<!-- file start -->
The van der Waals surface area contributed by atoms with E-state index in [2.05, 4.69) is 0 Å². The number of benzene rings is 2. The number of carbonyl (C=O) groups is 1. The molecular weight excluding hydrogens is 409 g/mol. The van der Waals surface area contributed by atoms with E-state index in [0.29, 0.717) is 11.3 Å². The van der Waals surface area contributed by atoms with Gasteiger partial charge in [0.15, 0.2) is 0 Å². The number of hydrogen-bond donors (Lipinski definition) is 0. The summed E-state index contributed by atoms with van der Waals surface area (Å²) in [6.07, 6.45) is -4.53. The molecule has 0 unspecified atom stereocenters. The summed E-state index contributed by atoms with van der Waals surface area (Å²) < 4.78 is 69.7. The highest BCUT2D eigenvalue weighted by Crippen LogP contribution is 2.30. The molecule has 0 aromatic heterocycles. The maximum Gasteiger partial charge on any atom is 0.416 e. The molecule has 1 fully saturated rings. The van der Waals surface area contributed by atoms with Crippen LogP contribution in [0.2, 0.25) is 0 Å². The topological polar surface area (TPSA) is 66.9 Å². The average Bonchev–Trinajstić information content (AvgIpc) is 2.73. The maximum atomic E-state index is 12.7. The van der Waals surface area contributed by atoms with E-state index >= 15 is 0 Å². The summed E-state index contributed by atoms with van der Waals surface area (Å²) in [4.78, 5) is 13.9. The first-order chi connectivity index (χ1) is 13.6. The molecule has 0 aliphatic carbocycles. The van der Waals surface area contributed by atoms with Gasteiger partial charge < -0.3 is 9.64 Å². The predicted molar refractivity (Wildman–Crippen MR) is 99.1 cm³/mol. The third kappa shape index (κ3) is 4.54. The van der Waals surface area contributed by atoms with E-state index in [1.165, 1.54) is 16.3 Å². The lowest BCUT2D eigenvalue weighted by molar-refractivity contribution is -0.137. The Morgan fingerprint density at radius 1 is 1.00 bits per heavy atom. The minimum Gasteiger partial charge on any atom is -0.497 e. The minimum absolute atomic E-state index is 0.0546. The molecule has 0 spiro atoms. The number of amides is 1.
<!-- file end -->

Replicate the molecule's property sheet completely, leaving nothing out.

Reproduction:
The van der Waals surface area contributed by atoms with E-state index in [2.05, 4.69) is 0 Å². The number of benzene rings is 2. The number of carbonyl (C=O) groups is 1. The molecular weight excluding hydrogens is 409 g/mol. The van der Waals surface area contributed by atoms with E-state index in [0.29, 0.717) is 11.3 Å². The van der Waals surface area contributed by atoms with Gasteiger partial charge in [0.15, 0.2) is 0 Å². The number of hydrogen-bond donors (Lipinski definition) is 0. The summed E-state index contributed by atoms with van der Waals surface area (Å²) in [6.07, 6.45) is -4.53. The molecule has 0 unspecified atom stereocenters. The summed E-state index contributed by atoms with van der Waals surface area (Å²) < 4.78 is 69.7. The highest BCUT2D eigenvalue weighted by Crippen LogP contribution is 2.30. The molecule has 0 aromatic heterocycles. The maximum Gasteiger partial charge on any atom is 0.416 e. The molecule has 1 fully saturated rings. The van der Waals surface area contributed by atoms with Crippen LogP contribution in [0.2, 0.25) is 0 Å². The topological polar surface area (TPSA) is 66.9 Å². The average Bonchev–Trinajstić information content (AvgIpc) is 2.73. The maximum atomic E-state index is 12.7. The van der Waals surface area contributed by atoms with E-state index >= 15 is 0 Å². The summed E-state index contributed by atoms with van der Waals surface area (Å²) in [4.78, 5) is 13.9. The first-order chi connectivity index (χ1) is 13.6. The molecule has 0 aliphatic carbocycles. The van der Waals surface area contributed by atoms with Gasteiger partial charge < -0.3 is 9.64 Å². The predicted molar refractivity (Wildman–Crippen MR) is 99.1 cm³/mol. The third kappa shape index (κ3) is 4.54. The van der Waals surface area contributed by atoms with E-state index in [1.165, 1.54) is 16.3 Å². The lowest BCUT2D eigenvalue weighted by molar-refractivity contribution is -0.137. The Morgan fingerprint density at radius 1 is 1.00 bits per heavy atom. The minimum Gasteiger partial charge on any atom is -0.497 e. The minimum absolute atomic E-state index is 0.0546. The molecule has 0 spiro atoms. The number of amides is 1.